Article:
[Sca-cooks] Gullaj/Gullach

Elaine Koogler kiridono at gmail.com
Wed Oct 15 17:57:33 PDT 2008

On Wed, Oct 15, 2008 at 7:17 PM, Lilinah <lilinah at earthlink.net> wrote:

> I'm trying to track down what modern Turkish gullac is. I find recipes
> using it, and many include photos of the final product, but not of the
> gullac itself. It seems to be some sort of noodle or pasta or dough-thing,
> since it is quite often soaked in milk before being used). However, i
> haven't found a recipe for the pasta itself, or photos of the "raw" product,
> to get some idea of its thickness and dimensions.
> Anyone have any idea (i'm talkin' the modern Turkish stuff, not the
> historical)?

Not a clue....

> Long ago i saved Kiri's recipe for recreated 14th C. Turko-Mongol gullach
> which she posted to this list. I noticed some inconsistencies (this is not a
> smack down, i make mistakes when i post to the list and even on my web pages
> - it's just that i noticed this recently)
>  Gullach
>> Mix evenly egg white, bean paste and cream [to make a dough].  Spread out
>> [dough] and fry into thin pancakes.  Use one layer of white powdered sugar,
>> [ground] pine nuts and [ground] walnuts for each layer of pancake.  Make
>> three-four layers like this.  Pour honey dissolved in ghee [Muslim oil] over
>> the top. Eat.
>> 2 Egg whites
>> 1/2 cup soy flour [Urtatim sez: probably should be mung bean starch]
This was the best information we had at the time.  It could well be, in
light of new information, that you're probably correct...however, once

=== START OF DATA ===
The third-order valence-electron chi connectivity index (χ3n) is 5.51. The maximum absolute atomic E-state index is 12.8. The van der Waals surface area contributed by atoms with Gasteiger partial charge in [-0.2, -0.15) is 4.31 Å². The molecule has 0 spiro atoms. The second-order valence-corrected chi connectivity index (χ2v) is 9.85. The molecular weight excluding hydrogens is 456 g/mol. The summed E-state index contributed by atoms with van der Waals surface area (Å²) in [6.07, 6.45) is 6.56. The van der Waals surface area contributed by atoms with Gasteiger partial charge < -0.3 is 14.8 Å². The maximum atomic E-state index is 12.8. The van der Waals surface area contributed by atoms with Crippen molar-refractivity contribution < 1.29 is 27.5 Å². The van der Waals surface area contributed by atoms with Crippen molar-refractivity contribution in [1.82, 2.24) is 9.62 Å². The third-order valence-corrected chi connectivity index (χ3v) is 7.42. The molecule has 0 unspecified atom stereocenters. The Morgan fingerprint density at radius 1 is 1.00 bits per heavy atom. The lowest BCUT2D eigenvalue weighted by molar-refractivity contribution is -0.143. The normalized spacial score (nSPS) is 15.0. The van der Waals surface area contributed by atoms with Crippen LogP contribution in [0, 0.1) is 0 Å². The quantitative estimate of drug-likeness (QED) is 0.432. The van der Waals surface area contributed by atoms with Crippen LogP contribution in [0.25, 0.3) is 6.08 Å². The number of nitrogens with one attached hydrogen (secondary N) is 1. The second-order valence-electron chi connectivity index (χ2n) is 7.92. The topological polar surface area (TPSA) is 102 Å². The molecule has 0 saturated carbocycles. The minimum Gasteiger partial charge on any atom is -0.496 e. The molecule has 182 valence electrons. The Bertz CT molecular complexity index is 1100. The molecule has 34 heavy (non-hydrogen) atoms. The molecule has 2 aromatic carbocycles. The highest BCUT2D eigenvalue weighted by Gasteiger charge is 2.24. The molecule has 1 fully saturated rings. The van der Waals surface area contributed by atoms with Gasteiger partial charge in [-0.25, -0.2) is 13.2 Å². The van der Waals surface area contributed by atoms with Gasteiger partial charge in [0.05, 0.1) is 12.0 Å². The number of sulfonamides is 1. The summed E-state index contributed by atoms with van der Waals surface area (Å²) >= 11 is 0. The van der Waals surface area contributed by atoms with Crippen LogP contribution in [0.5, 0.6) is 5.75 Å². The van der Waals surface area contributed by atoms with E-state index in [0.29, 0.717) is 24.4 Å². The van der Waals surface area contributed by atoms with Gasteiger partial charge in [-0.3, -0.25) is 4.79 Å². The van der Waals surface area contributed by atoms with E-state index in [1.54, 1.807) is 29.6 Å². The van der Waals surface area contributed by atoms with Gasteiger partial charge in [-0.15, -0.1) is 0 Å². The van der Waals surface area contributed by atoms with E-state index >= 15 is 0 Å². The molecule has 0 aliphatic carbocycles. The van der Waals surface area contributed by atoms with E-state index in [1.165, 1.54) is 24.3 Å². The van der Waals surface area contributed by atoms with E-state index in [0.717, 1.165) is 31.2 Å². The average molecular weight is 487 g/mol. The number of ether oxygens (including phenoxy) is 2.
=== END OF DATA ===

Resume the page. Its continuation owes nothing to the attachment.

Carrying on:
again, soy flour is easier to obtain even now, so I probably would continue
to use it.  The only way I could obtain mung bean starch would be by mail
order on the web.

>> 1/2 cup table cream
>> 1/16 cup water [orphan ingredient - not mentioned in recipe] -- see below
>> [Urtatim adds: butter or oil] -- see below
>> 3 tbsp. Powdered sugar
>> 1/2 cup Pine nuts, ground
>> 1/2 cup Walnuts, ground
>> 3 tbsp. Ghee
>> 1/2 cup Honey
>> 1. Mix egg whites, flour and cream to make a dough
>> 2. Fry into thin pancakes
>> 3. Mix sugar and nuts together.
>> 4. Heat ghee and mix in honey
>> 5. Build 3 layers, alternating pancakes and sugar/nut mixture, finishing
>> with sugar/nut mixture.
>> 6. Drizzle ghee/honey mixture over pancakes.
>> 7. Serve as warm as possible.
>> As you can see, it does greatly resemble baklava, and Perry and others
>> believe that it is a "proto-baklava".
>> Kiri
> I have found two omissions.
> First: In step 2 one fries the batter. I assume one uses butter or oil that
> is not mentioned in the recipe. So i've added it into the ingredients. Which
> did you prefer, Kiri?

To be honest, I don't remember.  I suspect we probably used butter or ghee
as it would have been more common then.

> Second: 1/16 cup Water is listed among the ingredients. That is 1
> Tablespoon (an easier way to measure than by the cup :-). However, it is not
> included anywhere in the recipe. Logically it could be used either in the
> batter for the "crepes" or it could be used to thin the honey. So i'm
> wondering where it goes, Kiri.

If it goes anywhere, it would be in the batter...we probably added it in to
thin out the batter enough to make it form the very thin pancakes that make
this work.

> Third: Kiri mentioned an article by Charles Perry and Paul Buell discussing
> bakalava/proto-baklava/gullach. At the time she posted, she didn't have the
> reference.
> Am i correct in thinking that the source is:
> Charles Perry, "The Taste for Layered Bread among the Nomadic Turks and the
> Central Asian Origins of Baklava," in "A Taste of Thyme: Culinary Cultures
> of the Middle East", Sami Zubaida and Richard Tapper (eds.) (1994) ISBN-10:
> 1860646034.

I'm not sure where I would have gotten information about an article by Perry
and Buell.  The only reference I can find in my notes is information
obtained from Dr. Buell...and I suspect, though I don't have a copy of the
email message, that it was in one of several email exchanges I had with him
at the time I originally worked on recipes from "Soup."

> Thanks for any clarifications.

Hope this helps.....


> Urtatim (that's err-tah-TEEM)

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